DEAR READERS: After 22 wonderful years, the Help Wanted column is coming to an end because I have retired.
It has been a pleasure to answer your questions over the years. In the beginning those questions came primarily by snail mail and phone calls. But over the years email became the primary way they arrived, reflecting technological changes in our society. No matter the form of delivery, what matters is that they kept coming. My biggest regret is that I couldn’t answer them all.
Your questions were a great barometer of changes in the local job market. During the Great Recession I received several questions from hourly employees who wanted to know if their boss could suddenly declare them exempt and pile on extra hours without extra pay. The answer was “No,” unless their duties changed to reflect their new status. As the economy improved I began to receive questions about promised raises that were slow to take effect.
And the questions others sent raised a variety of interesting issues over the years: whether it was illegal to ban fragrances or open-toe shoes in the office or to dismiss a recovering addict. Others sought advice on how to deal with a smelly co-worker; how to get help with a bee infestation; how to maneuver the job market as an older worker; how to confront an office bully and how to reclaim company property from an ex-employee.
Many employees wrote to ask me if they were entitled to unemployment benefits or more Social Security benefits. Some wrote to tell me that an answer to someone else’s question helped them. I recall a letter from a widow who found out from this column that she was eligible for Social Security survivor benefits and used the new-found money to save for her daughter’s college education.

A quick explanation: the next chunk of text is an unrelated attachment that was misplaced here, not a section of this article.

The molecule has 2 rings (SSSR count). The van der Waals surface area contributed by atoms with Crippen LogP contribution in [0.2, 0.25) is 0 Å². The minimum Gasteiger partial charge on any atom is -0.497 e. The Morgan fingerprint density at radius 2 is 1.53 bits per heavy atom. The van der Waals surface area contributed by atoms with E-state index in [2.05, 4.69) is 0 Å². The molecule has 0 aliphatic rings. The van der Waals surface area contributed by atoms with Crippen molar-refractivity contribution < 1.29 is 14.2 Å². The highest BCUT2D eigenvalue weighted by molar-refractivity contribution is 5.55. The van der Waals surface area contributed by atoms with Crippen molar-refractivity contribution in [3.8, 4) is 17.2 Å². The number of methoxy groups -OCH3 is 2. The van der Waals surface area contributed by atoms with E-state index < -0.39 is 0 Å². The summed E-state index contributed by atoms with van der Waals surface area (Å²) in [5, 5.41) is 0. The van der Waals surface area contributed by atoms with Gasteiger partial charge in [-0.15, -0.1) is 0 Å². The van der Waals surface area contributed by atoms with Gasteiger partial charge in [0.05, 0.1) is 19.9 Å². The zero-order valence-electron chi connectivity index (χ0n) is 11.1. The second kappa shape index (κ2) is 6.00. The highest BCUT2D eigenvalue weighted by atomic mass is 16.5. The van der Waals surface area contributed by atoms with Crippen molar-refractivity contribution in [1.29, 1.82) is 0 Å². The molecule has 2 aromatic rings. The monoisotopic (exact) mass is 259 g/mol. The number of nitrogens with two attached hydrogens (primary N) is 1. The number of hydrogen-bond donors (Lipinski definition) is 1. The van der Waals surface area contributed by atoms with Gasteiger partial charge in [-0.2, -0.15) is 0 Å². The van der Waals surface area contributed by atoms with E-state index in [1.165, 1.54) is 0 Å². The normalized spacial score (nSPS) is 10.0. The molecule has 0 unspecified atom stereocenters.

Irv Mijoner, who retired as head of the Long Island office of the U.S. Labor Department in January, said in an email to me after I announced my retirement: “I have often received feedback from the public – workers, employers and their representatives, friends and family — telling me how helpful your column was, in alerting them to workplace issues about which they would otherwise not have known.”
This column has never been just a job. It has been a great education for me, and I hope for you as well. It provided me a front-row seat to the issues that employees and employers face in today’s workplace.
A good number of you have told me over the years that you were faithful readers. It was always good to hear that you took the time to read Help Wanted when so many other things were vying for your attention. And some of you gleefully called or emailed me when you spotted my column in newspapers across the country during your travels. Those sightings have run from Virginia to Oregon.
I wouldn’t have had a column without you — nor could I have written it without the help of the many lawyers, career experts and government officials who provided answers over the years.
And I’d like to thank my editors at Newsday, who by allowing me to write the column, provided me a platform every week for over two decades to carry out the reason many of us reporters made journalism a career: to help others. That will always be one of my proudest accomplishments.
I wish you all the best.
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